international affairs

Putin Targets U.S. Media Outlets With ‘Foreign Agent’ Law

An eye for an eye. Photo: Mikhail Klimentyev/AFP/Getty Images

Russian president Vladimir Putin signed a new law on Saturday allowing international media outlets to be listed as foreign agents, according to Russian state media. The law is intended as direct retaliation for the new U.S. requirement that the Kremlin-backed RT news outlet register as a foreign agent with the Justice Department — which the website and television channel finally did earlier this month. Indeed, the Russian Embassy in the U.S. promised a quick “symmetrical” response at that time.

Per the new Russian law, any media organization operating in Russia that receives financial support from foreign organizations or governments can now be designated a foreign agent, depending on the judgment of the Russian Ministry of Justice. Voice of America and the Russia-based outlets run by Radio Free Europe/Radio Liberty, all of which are funded by the U.S. government, will likely be the first U.S. organizations to face the designation, as Russian lawmakers had already been threatening to do following the RT news. It’s yet not clear if Russia will target traditional U.S. news organizations as well.

RT’s influence in America has come under closer scrutiny following Russia’s attempts to interfere in last year’s U.S. presidential election, particularly since the U.S. intelligence community highlighted the network’s role in that interference last January. In September — amid growing political pressure in Washington to do more in response to Russia’s election-meddling — the U.S. told RT it would need to register as a foreign agent under the Foreign Agents Registration Act, a 1938 law passed to limit the reach of pro-Nazi propaganda in America.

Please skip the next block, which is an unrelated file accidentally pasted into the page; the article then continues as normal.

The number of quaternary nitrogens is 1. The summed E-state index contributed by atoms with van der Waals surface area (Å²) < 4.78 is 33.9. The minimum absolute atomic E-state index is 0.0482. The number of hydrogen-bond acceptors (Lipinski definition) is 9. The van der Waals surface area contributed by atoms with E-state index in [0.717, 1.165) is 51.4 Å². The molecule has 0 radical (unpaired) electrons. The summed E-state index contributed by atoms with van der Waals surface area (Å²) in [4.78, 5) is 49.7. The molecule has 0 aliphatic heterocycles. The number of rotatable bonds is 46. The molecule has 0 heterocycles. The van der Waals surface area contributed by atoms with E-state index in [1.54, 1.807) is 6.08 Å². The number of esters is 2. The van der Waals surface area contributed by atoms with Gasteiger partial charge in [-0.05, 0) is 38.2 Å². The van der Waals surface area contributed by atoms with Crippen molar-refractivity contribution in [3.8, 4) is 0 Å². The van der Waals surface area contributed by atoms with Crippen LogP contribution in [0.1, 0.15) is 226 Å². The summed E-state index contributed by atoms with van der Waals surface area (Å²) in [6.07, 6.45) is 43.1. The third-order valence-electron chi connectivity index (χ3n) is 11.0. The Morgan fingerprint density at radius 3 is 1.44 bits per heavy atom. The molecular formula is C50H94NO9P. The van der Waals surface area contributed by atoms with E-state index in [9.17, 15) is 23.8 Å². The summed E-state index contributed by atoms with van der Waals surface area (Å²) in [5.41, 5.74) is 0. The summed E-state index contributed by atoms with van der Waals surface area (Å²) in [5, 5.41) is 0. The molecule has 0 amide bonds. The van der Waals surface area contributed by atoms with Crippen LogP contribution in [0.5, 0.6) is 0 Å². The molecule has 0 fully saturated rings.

According to the U.S. intelligence community, RT’s American channel is staffed, supervised, and financed by the Kremlin, and “has substantially expanded its repertoire of programming that highlights criticism of alleged US shortcomings in democracy and civil liberties” in an effort to influence Americans.

RT, which used to be called Russia Today, has insisted it is not one of the Kremlin’s propaganda arms, and initially fought the registration requirement. When they finally did register, RT acknowledged that its parent company, ANO TV-Novosti, was funded by the Russian government “to a substantial extent,” but that the network was “not sufficiently aware of who supervises, owns, directs, controls or subsidizes ANO TV-Novosti” to actually detail those foreign ties.

Exactly how (or if) these dueling “foreign agent” designations will actually affect news outlets operating in the U.S. or Russia is not yet clear.

Putin Targets U.S. Media Outlets With ‘Foreign Agent’ Law